Please note that the story is written from the perspective of @dotpng, so “I” in the story means himself
– story continued from Part I –
So, let’s continue with public day.
Public day allows public audience to enter the hall and is the day that Japanese gamers will centralize at this event. Sure thing, there’re a lot of people, a lot.
Firstly, take a look at the crowd at the train station. This was around half an hour before the event actually started.
When we enter the entrance area, we’re a little of exciting and shock as there’s a pretty long queue of people waiting in line to enter the hall. Anyway, we really feel like real developers, a somewhat VIP access, thus we were walking through
Photo above didn’t represent the head of the line, see below for continuity.
When the event started, stream of people kept flowing in. Notable and big booths had pack of crowd people, some of them even has actors coming to interview, made a press release about their new game. People flush in to look, really exploded.
When the event kicked off, we got some tidbits knowledge : although public day had ton of people, they usually didn’t visit small booth with the reason as follows …
- They have limited time. The event kicked off at 10 am until 5 pm. So there’s a quite limited time to visit ton of booths, everything has to be made in time.
- For a demo booth, one game took around 10 minutes in estimation for play-time combining with limited number of devices or consoles and load of people’s desire to play the game, it took time to stand in a queue waiting to play the game. For some games, at least 3 hours was needed.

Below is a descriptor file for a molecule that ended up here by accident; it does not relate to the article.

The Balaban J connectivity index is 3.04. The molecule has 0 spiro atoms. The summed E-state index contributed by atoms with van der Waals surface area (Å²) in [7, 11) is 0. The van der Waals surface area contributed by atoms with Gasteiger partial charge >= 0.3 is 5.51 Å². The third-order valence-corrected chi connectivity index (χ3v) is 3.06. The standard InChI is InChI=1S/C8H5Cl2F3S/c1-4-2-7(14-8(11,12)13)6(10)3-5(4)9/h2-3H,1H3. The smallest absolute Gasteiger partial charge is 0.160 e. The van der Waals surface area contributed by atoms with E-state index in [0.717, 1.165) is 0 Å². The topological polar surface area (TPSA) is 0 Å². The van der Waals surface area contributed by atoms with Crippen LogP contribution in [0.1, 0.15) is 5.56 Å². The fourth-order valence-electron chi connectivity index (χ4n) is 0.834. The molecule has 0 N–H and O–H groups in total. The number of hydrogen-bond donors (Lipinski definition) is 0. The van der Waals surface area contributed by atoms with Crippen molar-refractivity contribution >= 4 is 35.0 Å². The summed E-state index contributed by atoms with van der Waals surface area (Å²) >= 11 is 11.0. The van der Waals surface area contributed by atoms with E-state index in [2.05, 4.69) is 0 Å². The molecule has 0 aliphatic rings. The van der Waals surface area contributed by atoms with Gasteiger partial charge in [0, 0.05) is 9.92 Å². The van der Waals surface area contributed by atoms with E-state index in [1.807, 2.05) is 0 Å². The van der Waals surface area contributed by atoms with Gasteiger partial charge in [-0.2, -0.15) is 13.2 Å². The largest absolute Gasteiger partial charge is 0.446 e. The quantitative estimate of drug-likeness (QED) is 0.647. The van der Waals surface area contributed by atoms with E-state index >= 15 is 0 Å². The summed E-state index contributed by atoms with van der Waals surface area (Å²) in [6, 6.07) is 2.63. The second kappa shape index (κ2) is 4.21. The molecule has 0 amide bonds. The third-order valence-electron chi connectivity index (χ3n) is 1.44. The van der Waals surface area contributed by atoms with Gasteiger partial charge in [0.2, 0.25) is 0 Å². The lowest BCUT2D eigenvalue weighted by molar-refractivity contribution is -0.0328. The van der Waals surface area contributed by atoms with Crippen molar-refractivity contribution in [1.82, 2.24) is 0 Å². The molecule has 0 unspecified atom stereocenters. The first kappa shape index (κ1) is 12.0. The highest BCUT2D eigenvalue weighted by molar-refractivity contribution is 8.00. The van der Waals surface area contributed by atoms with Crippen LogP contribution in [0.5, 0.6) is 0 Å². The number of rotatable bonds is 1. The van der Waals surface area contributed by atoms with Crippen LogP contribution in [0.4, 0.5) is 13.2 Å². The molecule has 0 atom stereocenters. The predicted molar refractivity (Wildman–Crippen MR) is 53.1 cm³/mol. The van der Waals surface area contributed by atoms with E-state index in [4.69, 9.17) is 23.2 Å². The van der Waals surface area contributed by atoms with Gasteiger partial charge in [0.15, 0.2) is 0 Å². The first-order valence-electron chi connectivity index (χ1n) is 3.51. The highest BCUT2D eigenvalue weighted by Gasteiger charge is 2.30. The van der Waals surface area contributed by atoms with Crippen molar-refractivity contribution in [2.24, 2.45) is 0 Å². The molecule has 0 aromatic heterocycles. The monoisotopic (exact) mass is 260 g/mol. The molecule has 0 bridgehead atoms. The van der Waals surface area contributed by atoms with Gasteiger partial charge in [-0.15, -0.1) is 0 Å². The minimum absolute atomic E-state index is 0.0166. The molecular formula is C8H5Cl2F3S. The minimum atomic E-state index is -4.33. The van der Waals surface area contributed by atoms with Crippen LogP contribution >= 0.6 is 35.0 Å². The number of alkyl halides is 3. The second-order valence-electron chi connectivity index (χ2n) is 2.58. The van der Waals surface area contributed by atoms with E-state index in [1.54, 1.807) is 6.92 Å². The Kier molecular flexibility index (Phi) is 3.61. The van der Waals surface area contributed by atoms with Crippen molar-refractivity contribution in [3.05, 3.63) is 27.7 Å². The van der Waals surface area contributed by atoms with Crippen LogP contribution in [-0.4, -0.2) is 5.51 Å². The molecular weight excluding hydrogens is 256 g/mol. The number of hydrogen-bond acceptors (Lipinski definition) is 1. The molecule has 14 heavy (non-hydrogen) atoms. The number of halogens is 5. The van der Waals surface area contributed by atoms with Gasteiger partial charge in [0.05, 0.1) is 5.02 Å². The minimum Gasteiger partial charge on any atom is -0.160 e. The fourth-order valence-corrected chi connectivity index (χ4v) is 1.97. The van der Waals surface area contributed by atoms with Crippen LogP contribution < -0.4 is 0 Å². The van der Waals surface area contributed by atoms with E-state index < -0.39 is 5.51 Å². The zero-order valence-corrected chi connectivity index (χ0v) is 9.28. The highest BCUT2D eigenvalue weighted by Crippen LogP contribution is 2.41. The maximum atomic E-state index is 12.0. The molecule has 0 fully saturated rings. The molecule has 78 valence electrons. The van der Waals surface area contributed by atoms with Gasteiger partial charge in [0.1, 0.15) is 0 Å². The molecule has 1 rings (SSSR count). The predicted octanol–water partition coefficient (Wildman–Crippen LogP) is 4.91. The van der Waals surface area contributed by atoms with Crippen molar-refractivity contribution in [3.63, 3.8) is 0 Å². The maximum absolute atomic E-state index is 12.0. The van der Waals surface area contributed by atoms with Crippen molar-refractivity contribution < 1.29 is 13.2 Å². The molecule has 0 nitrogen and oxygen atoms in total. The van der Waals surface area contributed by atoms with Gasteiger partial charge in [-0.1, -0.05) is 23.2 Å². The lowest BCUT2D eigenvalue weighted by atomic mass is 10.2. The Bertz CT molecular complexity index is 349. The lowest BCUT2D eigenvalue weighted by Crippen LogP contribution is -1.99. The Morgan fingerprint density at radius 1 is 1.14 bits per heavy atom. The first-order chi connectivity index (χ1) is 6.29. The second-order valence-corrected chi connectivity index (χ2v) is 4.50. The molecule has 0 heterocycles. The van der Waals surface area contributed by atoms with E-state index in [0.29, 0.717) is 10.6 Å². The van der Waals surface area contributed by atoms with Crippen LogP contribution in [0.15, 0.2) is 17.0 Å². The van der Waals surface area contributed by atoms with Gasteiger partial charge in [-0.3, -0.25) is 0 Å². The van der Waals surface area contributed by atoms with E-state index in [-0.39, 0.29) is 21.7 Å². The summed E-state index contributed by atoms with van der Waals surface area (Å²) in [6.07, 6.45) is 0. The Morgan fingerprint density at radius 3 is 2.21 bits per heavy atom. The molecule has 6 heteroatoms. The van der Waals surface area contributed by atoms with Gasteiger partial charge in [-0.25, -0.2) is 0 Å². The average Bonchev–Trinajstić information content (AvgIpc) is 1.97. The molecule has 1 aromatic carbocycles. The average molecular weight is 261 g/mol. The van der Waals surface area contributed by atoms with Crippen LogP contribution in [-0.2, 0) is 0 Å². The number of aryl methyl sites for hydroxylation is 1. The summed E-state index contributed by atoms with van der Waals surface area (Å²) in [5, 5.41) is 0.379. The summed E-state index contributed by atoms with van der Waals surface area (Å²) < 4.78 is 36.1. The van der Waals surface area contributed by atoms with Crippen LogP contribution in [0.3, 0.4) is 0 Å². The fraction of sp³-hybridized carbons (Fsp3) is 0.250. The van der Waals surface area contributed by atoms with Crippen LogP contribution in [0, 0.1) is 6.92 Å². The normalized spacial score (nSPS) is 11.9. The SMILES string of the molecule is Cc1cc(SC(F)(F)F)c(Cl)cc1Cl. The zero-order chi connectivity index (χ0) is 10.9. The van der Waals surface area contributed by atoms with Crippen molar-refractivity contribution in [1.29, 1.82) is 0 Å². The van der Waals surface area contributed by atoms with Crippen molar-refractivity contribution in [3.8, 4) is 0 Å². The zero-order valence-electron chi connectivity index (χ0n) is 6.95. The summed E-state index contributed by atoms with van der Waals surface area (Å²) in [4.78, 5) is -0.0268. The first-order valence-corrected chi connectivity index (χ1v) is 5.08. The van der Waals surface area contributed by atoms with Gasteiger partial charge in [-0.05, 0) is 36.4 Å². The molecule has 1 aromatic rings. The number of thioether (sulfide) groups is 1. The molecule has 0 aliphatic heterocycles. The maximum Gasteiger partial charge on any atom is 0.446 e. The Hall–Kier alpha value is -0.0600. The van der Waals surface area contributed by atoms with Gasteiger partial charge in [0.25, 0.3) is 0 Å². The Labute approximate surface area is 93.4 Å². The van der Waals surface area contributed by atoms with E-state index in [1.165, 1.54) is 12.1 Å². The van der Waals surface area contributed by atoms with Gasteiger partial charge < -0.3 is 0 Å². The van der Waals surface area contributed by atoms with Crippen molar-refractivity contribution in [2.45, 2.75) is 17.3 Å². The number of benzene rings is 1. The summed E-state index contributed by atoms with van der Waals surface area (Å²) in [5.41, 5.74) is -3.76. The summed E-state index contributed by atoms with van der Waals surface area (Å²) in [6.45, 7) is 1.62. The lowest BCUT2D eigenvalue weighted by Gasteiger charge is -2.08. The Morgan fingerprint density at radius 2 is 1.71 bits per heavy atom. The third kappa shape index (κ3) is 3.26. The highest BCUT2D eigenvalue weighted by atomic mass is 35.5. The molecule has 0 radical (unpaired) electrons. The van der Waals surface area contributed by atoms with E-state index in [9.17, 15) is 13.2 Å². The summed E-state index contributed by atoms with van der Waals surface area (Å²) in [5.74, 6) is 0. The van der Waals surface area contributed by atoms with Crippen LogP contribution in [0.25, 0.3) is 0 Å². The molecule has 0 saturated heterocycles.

- There’re several sub-event inside the hall including actors, celebrities which came to announce new games, as well as interviewing notable developers, all of them on stage. There’s a very little gap of time to breathe.
- Each of big booths has several souvenirs especially a nice big bag whose policy is to play the game first then you will get one. So people have to make haste in queuing, not much time left to look around for detail like smaller booths.
Some companies which already had experience in Tokyo Game Show won’t attend public day. They just showed up only in business day to get contact, and that was a job done for them as they knew there won’t be much to expect from this rage day for small booths.
In the very first period, we were frightened, small number of people came to check our game out at the booth compared to the number we expected …. but when times goes by people actually came to visit us, and that was a great feeling!
… then the number of people was growing, and we started to being lifted by the air with pride. Anyway and at any rate, our small booth has such a reasonable high number of visitors as the event coordinator also told us that “your booth is famous, you know”, and also acknowledged by the booths around us.
One of the things that we really liked was that lot of visitors came in as a family, then parent would teach their own child on how to play the game, or at least just went along with them. It’s nice and cute time.
His son really wanted to play the game, and spent long time standing in front of the booth holding an iPad mini to experience the zombie rage. His father was still calm and flexibly waiting for his son to finish the game.
For the last day (or 2nd day of public day), there’s a ton of children checking out our booth. One of reasons behind was that day was actually a family day and also a special holiday in Japan. What a nice combination of things happen to make our day exhibiting the game.